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How do pushing and pulling contribute towards accidents at work

While lifting heavy loads is a major cause of musculoskeletal disorders in the workplace, there are many accidents at work resulting from pushing and pulling loads.

In fact, 11% of manual handling accidents investigated by the Health and Safety Executive (HSE) involved instances where workers were pushing and pulling and 12% more of these work accidents involved pulling rather than pushing.

The most common personal injury reported was a back injury (44%) and the next most frequent complaint was injury to the upper limbs including the shoulder, arms, wrist and hand (28.6%). These were mostly attributed to poor posture and repetition of the pushing and pulling motions.

What are the psychosocial factors involved?
Pushing and pulling accidents at work do not only cause physical personal injuries to employees but can also cause psychosocial disorders. Psychosocial disorders may affect an employees' psychological response to their work, workplace conditions and relationships with fellow employees and supervisors.

Psychological problems are often associated with stress which can cause the muscles to tense up and, in turn, lead to musculoskeletal disorders. In addition, overworked individuals may start skipping breaks in order to catch up with their workload and overuse their muscles which can also lead to back and shoulder problems.

How can these accidents at work be reduced?
The Manual Handling Operations Regulations (MHOR) apply to pushing and pulling loads as well as lifting and carrying. It is down to an employer to avoid asking staff to carry out manual handling duties that may cause them personal injury, as much as reasonably possible.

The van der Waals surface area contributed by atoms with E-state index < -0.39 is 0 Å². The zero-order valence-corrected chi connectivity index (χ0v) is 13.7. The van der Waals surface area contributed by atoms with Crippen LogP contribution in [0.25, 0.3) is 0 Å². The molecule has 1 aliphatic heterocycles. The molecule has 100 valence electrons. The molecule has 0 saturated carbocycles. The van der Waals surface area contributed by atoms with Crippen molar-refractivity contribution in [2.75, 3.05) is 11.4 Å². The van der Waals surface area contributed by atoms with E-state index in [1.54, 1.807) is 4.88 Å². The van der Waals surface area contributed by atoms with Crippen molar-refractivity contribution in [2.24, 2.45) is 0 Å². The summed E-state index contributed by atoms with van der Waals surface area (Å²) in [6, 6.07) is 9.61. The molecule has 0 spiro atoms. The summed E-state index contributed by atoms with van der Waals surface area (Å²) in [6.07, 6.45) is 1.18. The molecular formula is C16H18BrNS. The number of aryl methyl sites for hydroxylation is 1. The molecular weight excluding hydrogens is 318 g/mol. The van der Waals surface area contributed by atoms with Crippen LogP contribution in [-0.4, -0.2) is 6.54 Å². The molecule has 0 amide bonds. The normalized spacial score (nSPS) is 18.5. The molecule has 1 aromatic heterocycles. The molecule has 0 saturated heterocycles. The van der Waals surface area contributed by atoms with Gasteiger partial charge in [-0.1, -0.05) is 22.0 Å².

Is also the employer's responsibility to monitor any unavoidable, potentially dangerous manual handling operations very carefully. Complaints of discomfort made by employees who are pushing and pulling loads must be taken seriously and acted upon.

If the pulling and pushing of loads is not satisfactory for all team members an alternative method should be considered in order to reduce the risk of an accident at work that could result in personal injury.

However, employees are also responsible for their own health and safety and that of any others who may be affected by their actions in the workplace. It is essential that employees communicate with their employers so that health and safety regulations can be maintained.

What is a Manual Handling Operations Regulations risk assessment?
The MHOR suggest that employees use a risk assessment filter and checklist to help them monitor the health and safety involved with manual handling tasks.

Questions relating to the task, individual, load, environment, equipment and psychosocial factors involved should all be asked before requesting employees to carry out a push/pull activity in order to reduce the risk of personal injury, for example:

How can I make a claim following an accident at work?
If you have suffered a personal injury as a result of an accident at work then you may be entitled to make a claim for compensation through The Claim Solicitors.

We are experts at dealing with personal injury compensation claims and have a fantastic success rate.

You can claim for pain, suffering, lost earnings and we may even be able to arrange for you to receive free medical treatment with a specialist in your area.

We work on a no win no fee basis, which means that you can make a claim safe in the knowledge that you don't have to pay any upfront costs.  What's more, you dont't have to pay any legal fees in the event your claim is unsuccessful.

To find out more about the no win no fee claims process or to start an accident at work claim today call our advisors on 0800 197 32 32.